If it’s Not Beautiful, it’s Not Sustainable?

Lucas Hamilton

Let’s face it – we don’t take care of things that are ugly. But beauty is in the eye of the beholder, correct? Then why is it some things are universally agreed upon to be beautiful?

When we consider the buildings of the world which we all look to as a part of our shared heritage, I struggle to think of any that are not beautiful. Sometimes we get lucky and points germane are captured in a first draft. When talking about buildings in general we need to look to the Romans who were the definers of architecture.  For them three rules applied:

  • A building must be durable.
  • Serve the purposes of the people inside.
  • It must be aesthetically pleasing.

Today we may add a fourth requirement which is sustainability but as the title of this blog suggests, you won’t get sustainability without beauty. To understand beauty we must have a working knowledge of aesthetics. One of the things we know to be true is that aesthetics remain consistent. It is style that changes. Style is an expression of aesthetic principles based on a current philosophy, trend or societal influence.

A great example of this can be found in Chicago on the river with Ludwig Mies van der Rohe‘s IBM Tower.  Directly behind it is the Marina City complex which was designed by his protégé Bertrand Goldberg. Having a teacher and student design side-by-side doesn’t happen often so it is a fascinating place to observe the style change that took place from one generation to the next. It’s like we need to show our teachers and our parents that “we’ve heard, we’ve learned, and we’ve grown.”

As a society, we are seeing a shift in style once again.  Prior to the great recession, many people where building McMansion style homes which were the expression of more, more, more – look at what I have accomplished or gained. 

Now, we are seeing a maturity to the thinking – wouldn’t my life be easier if it were simpler? This is manifesting itself in a smaller footprint of our homes. We’re choosing darker colors to make our homes appear smaller and using coordinated palettes to bring the sense of harmony we seek.

I believe as a result we will create a generation of homes which will hold their aesthetic appeal much better than the recent phase.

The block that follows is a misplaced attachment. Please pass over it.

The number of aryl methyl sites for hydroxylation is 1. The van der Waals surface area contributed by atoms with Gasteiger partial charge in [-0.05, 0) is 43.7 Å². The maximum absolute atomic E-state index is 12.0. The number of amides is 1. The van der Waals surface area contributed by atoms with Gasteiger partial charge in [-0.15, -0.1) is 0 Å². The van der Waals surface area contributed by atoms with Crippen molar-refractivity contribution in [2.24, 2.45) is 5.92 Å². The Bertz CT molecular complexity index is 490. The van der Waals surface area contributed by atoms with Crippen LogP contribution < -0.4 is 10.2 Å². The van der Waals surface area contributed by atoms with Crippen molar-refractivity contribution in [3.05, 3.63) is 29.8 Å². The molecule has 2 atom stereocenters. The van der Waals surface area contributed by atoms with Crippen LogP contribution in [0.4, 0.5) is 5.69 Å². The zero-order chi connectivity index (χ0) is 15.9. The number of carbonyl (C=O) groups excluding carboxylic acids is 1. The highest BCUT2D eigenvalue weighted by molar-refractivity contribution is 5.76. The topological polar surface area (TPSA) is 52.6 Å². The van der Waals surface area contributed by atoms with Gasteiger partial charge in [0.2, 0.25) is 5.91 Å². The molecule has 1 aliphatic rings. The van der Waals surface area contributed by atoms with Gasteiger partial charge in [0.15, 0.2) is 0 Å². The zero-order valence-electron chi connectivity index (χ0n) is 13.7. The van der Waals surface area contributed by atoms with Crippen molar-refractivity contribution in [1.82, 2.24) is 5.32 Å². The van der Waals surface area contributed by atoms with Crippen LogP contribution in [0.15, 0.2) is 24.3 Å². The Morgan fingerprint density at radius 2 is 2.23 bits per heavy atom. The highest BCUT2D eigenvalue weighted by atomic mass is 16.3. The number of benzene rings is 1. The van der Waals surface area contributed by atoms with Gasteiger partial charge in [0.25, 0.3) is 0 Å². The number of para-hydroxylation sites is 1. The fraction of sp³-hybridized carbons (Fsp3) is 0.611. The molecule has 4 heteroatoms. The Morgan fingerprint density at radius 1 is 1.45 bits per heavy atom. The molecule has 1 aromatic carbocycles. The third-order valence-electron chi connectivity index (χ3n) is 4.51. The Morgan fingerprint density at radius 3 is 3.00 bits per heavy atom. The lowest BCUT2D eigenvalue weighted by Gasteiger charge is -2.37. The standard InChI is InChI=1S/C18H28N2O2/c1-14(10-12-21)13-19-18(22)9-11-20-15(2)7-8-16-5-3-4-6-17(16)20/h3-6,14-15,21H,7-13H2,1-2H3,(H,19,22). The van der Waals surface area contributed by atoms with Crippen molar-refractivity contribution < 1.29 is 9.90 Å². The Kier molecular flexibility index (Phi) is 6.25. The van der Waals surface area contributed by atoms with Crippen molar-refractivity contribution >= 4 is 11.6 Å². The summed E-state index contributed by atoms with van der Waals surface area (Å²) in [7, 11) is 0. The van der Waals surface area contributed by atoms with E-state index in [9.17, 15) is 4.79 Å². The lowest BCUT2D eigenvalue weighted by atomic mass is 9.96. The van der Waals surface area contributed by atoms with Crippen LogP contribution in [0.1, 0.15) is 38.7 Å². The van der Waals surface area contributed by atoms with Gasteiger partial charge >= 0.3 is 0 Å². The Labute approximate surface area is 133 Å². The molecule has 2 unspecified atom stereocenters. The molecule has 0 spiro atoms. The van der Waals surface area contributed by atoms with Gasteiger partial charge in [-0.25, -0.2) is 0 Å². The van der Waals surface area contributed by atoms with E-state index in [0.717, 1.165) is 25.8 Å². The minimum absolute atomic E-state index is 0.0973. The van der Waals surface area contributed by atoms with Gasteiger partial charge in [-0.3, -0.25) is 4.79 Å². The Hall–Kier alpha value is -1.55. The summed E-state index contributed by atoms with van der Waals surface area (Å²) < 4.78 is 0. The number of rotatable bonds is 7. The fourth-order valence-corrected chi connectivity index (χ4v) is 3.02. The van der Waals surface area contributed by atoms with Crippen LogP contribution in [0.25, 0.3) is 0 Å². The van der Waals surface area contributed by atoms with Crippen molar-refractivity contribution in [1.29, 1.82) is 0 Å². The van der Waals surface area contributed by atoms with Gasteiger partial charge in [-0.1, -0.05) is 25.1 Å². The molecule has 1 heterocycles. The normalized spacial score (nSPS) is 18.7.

Do you think that in 50 years anyone is going to be chaining themselves to a bulldozer to prevent a McMansion from being torn down?

Lucas Hamilton is Manager, Building Science Applications for CertainTeed Corporation

Buildings Can’t Go to Weather.com

 
 

Lucas Hamilton

Lucas Hamilton is Manager, Building Science Applications 

 Buildings have no idea what the air temperature is outside. To our buildings and their components, the outer world is their outer surface. Surface temperature is influenced by many things in addition to air temperature. One of the most dramatic influences on surface temperature is radiation and this swings wildly in the course of a day.

In the past, we’ve talked about how for the most part windows are energy pigs. Well, they are energy pigs because windows have really poor R values (resistance to conductivity), often leak too much air after a few years of use, and transmit too much infrared radiation when we don’t want them to. When you talk about energy flow with regard to conductivity, the rate at which energy flows is basically the difference in surface temperature across the assembly – not air to air temperature across the assembly – multiplied by its conductivity. If it’s really cold outside and you want to have less energy flowing through your R4 windows in terms of conductivity make the outside surface of the window hot. That will decrease the delta -T and slow down the conductivity.

There are a variety of ways that would help to make windows hot in the winter and cool in the summer. Some are passive solar technologies that we re-learned in the 1970’s and re-forgot in the 1980’s. When the sun is high in the sky it is summer and you want the shade to cool off the surface of the window and the shade devise to insulate it from incident infrared. In the winter, the sun is low on the horizon and you want to capture that infrared and heat up the surface of the window. That will slow down the conductivity through it by decreasing the delta -T. If we can’t make R15 windows – which we cannot practically or affordably with our current technologies – then we have to find a way to trick the windows into thinking that it is warmer in the winter and cooler in the summer.

Again, it’s all about surface temperature. A building doesn’t know what the air temperature is – it only knows what its surface temperature is. We need to use that knowledge to be a little bit smarter and to stop fighting nature and instead work with it.

Ideas?